In general, equity markets have largely flatlined in April after livelier growth in March.

Global supply chain pressures have normalized in recent months despite geopolitical uncertainty and climate events. World trade volumes expanded by 0.9% in January, mainly driven by increased flows in emerging economies. February’s Container Throughput Index rose to 129.5 points, with throughput weakening slightly in China but recovering somewhat at European ports.

US exports in February were $263.0 billion ($5.8 billion more than January), while February imports rose to $331.9 billion ($7.1 billion more than January’s imports), increasing the monthly deficit by 1.9%, to $68.9 billion. China saw moderate growth of cross-border trade in the first quarter of 2024. Both exports and imports reported growth of 1.5% year on year, up from −3.3% and 0.4%, respectively, in the final quarter of 2023. India’s merchandise exports in March were the highest for any month of 2023–24, at $41.7 billion, with non–refined petroleum product exports expanding; merchandise imports declined to $57.3 billion, with year-on-year growth of 6%. The merchandise trade deficit was at an 11-month low of $15.6 billion in March 2024 due to a decline in imports. Brazil registered a balance of trade surplus of $7.5 billion in March, with exports totaling $28.0 billion ($23.5 billion in February) and imports reaching $20.5 billion ($18.2 billion in February).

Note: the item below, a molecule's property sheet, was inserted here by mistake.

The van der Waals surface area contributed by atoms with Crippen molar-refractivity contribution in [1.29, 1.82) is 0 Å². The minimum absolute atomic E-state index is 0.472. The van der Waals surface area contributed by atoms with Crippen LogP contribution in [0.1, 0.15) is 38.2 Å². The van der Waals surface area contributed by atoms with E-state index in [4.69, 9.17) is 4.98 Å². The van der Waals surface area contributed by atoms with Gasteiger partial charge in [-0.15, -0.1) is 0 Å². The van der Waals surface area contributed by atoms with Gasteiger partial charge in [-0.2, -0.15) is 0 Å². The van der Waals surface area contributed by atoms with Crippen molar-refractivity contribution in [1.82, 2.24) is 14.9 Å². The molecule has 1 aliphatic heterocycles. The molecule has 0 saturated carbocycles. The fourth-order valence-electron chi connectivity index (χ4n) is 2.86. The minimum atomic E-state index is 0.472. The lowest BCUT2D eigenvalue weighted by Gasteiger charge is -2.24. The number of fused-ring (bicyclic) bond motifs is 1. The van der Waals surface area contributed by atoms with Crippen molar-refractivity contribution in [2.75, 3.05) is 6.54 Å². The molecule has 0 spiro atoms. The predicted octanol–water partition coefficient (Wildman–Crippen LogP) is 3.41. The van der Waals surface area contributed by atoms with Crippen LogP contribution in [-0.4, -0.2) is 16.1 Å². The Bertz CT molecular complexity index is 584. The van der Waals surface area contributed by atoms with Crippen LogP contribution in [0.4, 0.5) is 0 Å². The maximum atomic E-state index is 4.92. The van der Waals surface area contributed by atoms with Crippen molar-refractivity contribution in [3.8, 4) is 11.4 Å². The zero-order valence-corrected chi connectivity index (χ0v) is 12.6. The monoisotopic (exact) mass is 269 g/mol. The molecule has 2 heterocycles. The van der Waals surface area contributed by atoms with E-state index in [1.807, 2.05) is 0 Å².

McKinsey’s Global Economics Intelligence (GEI) provides macroeconomic data and analysis of the world economy. Each monthly release includes an executive summary on global critical trends and risks, as well as focused insights on the latest national and regional developments. View the full report for April 2024 here. Detailed visualized data for the global economy, with focused reports on selected individual economies, are also provided as PDF downloads on The reports are available free to email subscribers and through the McKinsey Insights app. To add a name to our subscriber list, click here. GEI is a joint project of McKinsey’s Strategy & Corporate Finance Practice and the McKinsey Global Institute.